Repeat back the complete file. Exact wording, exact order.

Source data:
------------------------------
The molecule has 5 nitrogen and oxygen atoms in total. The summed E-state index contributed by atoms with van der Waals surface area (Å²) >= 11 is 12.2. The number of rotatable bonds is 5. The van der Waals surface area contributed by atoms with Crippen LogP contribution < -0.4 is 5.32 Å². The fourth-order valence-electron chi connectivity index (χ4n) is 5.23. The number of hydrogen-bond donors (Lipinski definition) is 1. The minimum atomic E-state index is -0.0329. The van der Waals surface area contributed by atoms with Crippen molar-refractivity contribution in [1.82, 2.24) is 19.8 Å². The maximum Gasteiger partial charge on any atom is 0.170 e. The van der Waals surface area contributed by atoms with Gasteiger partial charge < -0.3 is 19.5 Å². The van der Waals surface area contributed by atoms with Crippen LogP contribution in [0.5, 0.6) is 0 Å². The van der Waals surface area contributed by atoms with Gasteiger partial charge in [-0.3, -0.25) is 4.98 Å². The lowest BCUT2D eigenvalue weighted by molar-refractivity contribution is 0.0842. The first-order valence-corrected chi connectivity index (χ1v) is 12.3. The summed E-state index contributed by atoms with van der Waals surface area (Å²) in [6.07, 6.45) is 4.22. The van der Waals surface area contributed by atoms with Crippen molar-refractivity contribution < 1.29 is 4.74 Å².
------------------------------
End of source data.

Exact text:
The molecule has 5 nitrogen and oxygen atoms in total. The summed E-state index contributed by atoms with van der Waals surface area (Å²) >= 11 is 12.2. The number of rotatable bonds is 5. The van der Waals surface area contributed by atoms with Crippen LogP contribution < -0.4 is 5.32 Å². The fourth-order valence-electron chi connectivity index (χ4n) is 5.23. The number of hydrogen-bond donors (Lipinski definition) is 1. The minimum atomic E-state index is -0.0329. The van der Waals surface area contributed by atoms with Crippen molar-refractivity contribution in [1.82, 2.24) is 19.8 Å². The maximum Gasteiger partial charge on any atom is 0.170 e. The van der Waals surface area contributed by atoms with Gasteiger partial charge < -0.3 is 19.5 Å². The van der Waals surface area contributed by atoms with Crippen LogP contribution in [0.5, 0.6) is 0 Å². The van der Waals surface area contributed by atoms with Gasteiger partial charge in [-0.3, -0.25) is 4.98 Å². The lowest BCUT2D eigenvalue weighted by molar-refractivity contribution is 0.0842. The first-order valence-corrected chi connectivity index (χ1v) is 12.3. The summed E-state index contributed by atoms with van der Waals surface area (Å²) in [6.07, 6.45) is 4.22. The van der Waals surface area contributed by atoms with Crippen molar-refractivity contribution < 1.29 is 4.74 Å².